Wednesday, April 27, 2011

Dreaming of Armageddon

Somewhere on this blog -- possibly several somewheres, but I can't seem to find any of them right now -- I opined that most pulp fantasy settings are post-apocalyptic, occurring in the aftermath, whether immediate or distant, of some great societal catastrophe that brought an end to the Golden Age of Yore and ushered in the Dark Age of Now. On reflection, I think the converse is also true: most post-apocalyptic settings are pulp fantasies, which is to say, excuses to upend civilization in order to provide a broader canvas on which to paint Adventure. Certainly there are plenty of post-apocalyptic stories and films with deeper goals than this, but, worthy though they may be as meditations on the human condition, I doubt I'd much want to set a roleplaying game campaign in them.

Post-apocalyptic Gamma World's setting may be, but, in the final analysis, the game itself is a pulp fantasy in the vein of D & D, right down to there being "dungeons" to explore and "dragons" to slay. Like D&D, Gamma World can certainly be more than that, if one wishes it to be. However, I think the fact that it works as a game without any other considerations is a big part of its appeal to me, especially nowadays. As a younger person, I can't say I gave a whole lot of thought to what life might really be like in the aftermath of a civilization-destroying apocalypse and, to the extent I did, I didn't expect it to be anything like what's depicted in Gamma World. But I did then, as I sometimes do now, chafe at the structure and strictures of contemporary society and idly wished for the "freedom" I uncritically thought exists beyond them. That's the urge to which many post-apocalyptic settings appeals -- the gameable ones anyway.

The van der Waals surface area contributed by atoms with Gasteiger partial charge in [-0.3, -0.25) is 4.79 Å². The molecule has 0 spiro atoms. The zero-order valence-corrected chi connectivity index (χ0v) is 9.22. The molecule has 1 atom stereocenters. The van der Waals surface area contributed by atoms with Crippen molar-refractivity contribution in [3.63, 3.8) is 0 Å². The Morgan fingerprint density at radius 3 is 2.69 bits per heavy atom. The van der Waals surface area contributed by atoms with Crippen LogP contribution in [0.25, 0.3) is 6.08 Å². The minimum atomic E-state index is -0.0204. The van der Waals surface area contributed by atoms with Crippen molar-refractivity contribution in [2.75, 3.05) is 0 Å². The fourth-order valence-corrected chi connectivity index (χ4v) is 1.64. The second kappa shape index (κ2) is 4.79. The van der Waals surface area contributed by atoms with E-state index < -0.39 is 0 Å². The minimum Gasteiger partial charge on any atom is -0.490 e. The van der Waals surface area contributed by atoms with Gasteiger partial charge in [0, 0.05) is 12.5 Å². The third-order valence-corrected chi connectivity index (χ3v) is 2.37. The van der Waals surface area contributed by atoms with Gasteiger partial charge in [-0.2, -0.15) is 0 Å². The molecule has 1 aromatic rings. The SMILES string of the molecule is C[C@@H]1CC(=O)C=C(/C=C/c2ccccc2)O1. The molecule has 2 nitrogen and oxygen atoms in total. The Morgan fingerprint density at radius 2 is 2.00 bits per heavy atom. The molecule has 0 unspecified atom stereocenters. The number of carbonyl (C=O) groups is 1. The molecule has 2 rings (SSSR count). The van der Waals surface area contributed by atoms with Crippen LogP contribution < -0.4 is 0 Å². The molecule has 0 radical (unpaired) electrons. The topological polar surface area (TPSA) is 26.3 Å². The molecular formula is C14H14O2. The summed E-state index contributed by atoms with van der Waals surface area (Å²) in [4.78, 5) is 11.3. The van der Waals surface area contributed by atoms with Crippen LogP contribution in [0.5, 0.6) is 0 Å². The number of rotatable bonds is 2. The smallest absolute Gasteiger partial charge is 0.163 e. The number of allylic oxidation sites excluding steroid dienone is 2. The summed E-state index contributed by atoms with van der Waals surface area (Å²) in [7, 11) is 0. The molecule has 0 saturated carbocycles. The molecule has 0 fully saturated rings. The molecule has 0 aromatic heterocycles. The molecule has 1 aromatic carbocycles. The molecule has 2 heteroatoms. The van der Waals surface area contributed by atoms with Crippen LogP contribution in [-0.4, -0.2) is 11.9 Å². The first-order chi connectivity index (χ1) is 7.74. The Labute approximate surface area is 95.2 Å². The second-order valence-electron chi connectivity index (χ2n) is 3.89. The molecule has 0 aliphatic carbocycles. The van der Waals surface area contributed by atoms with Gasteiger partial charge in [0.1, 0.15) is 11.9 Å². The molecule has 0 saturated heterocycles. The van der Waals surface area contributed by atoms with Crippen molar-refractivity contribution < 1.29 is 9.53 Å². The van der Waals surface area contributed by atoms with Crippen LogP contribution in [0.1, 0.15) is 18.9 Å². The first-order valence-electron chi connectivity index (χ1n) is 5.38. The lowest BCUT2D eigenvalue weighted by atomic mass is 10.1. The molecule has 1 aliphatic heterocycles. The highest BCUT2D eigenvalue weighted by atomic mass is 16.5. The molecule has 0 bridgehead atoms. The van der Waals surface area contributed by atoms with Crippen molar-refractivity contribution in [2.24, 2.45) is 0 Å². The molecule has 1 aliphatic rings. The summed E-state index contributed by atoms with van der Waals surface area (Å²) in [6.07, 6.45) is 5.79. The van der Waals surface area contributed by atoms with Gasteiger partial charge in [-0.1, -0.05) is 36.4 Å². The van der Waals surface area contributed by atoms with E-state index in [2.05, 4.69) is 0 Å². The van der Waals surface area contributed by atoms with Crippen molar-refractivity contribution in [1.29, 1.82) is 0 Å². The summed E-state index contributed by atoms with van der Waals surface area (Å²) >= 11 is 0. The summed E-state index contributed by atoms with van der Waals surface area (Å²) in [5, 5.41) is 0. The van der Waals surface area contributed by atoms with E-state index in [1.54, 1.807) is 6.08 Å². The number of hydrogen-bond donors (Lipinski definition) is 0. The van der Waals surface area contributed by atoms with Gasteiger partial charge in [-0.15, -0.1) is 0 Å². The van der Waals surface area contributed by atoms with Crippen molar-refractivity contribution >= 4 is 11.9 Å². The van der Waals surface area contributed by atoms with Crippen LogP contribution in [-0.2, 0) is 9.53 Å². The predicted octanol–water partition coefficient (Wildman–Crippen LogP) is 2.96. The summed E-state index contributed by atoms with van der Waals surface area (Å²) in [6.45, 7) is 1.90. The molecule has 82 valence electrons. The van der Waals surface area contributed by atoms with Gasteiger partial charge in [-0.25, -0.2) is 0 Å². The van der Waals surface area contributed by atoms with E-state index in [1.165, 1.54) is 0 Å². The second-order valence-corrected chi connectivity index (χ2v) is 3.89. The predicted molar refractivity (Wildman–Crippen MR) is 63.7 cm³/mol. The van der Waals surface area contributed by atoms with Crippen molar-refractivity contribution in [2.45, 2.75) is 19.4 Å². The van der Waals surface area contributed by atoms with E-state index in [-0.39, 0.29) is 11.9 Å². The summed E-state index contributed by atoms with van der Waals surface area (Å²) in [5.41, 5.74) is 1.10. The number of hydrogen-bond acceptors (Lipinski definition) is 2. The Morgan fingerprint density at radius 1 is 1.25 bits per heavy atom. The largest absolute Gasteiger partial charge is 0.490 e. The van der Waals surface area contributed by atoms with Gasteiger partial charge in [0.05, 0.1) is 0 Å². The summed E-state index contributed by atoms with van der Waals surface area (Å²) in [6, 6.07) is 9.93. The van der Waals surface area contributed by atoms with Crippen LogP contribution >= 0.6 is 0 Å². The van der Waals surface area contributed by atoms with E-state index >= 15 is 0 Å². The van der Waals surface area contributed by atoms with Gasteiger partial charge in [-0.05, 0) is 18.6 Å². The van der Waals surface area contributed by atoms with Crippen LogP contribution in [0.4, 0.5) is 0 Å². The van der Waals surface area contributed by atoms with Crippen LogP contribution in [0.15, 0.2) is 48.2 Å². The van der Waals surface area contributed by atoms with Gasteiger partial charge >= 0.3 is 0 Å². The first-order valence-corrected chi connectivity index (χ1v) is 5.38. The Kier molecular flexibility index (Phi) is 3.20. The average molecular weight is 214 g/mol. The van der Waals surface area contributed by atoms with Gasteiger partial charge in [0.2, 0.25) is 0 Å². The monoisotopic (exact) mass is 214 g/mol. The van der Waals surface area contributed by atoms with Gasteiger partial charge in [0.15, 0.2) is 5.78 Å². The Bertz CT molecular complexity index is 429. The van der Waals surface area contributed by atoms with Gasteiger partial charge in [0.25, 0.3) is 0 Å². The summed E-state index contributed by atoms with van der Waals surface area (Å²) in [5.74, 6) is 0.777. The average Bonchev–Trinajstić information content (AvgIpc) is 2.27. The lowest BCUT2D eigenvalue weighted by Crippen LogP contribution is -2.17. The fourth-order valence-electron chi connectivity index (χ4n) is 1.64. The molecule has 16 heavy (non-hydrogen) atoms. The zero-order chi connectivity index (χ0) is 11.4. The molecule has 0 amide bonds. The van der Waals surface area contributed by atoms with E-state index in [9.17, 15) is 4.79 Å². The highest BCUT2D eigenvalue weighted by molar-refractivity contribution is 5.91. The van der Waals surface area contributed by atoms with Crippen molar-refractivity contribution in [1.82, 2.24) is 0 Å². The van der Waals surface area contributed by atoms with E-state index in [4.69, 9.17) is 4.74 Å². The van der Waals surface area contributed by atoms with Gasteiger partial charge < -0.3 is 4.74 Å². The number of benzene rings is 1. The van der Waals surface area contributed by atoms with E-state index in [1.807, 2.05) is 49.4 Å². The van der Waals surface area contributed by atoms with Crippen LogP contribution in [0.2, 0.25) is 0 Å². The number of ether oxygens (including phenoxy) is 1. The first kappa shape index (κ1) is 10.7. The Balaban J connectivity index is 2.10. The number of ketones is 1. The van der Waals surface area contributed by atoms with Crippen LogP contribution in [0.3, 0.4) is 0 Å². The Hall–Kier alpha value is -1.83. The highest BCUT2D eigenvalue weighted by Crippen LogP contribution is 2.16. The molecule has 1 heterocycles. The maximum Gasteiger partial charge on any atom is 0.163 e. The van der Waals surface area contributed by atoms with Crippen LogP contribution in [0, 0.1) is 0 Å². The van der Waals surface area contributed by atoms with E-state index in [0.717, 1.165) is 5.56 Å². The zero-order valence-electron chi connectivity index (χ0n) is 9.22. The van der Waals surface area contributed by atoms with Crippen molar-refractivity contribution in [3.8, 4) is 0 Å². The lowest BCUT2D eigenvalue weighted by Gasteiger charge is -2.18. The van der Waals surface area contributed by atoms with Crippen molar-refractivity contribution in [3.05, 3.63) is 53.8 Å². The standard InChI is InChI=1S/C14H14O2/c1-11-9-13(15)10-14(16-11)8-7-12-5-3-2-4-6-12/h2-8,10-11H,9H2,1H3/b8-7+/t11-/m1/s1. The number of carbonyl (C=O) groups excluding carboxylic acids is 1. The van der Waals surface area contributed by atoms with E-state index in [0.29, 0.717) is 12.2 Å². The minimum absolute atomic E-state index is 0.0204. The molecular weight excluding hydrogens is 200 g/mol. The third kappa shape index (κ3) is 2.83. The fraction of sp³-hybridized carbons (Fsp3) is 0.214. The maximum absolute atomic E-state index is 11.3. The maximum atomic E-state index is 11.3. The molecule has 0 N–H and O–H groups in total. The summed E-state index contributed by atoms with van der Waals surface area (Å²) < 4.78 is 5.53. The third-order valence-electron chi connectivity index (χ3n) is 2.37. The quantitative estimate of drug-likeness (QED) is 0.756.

20 comments:

  1. As a younger person, I can't say I gave a whole lot of thought to what life might really be like in the aftermath of a civilization-destroying apocalypse and, to the extent I did, I didn't expect it to be anything like what's depicted in Gamma World. But I did then, as I sometimes do now, chafe at the structure and strictures of contemporary society and idly wished for the "freedom" I uncritically thought exists beyond them. That's the urge to which many post-apocalyptic settings appeals -- the gameable ones anyway.

    Right on the nose.

    Unfortunately, the real post-apocalypse would probably be a whole lot like Cormac McCarthy's The Road, a great book but not one to make you yearn for freedom from society's strictures (although also a book every father should read). "Freedom's just another word for nothing left to lose..."

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  2. Twillight 2000/2013 wouldn't be what I'd call pulp fantasies. But then again, those games are set just after/during the apocalypse, so they might not count as genuine post-apocalyptic games.

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  3. On reflection, I think the converse is also true: most post-apocalyptic settings are pulp fantasies, which is to say, excuses to upend civilization in order to provide a broader canvas on which to paint Adventure.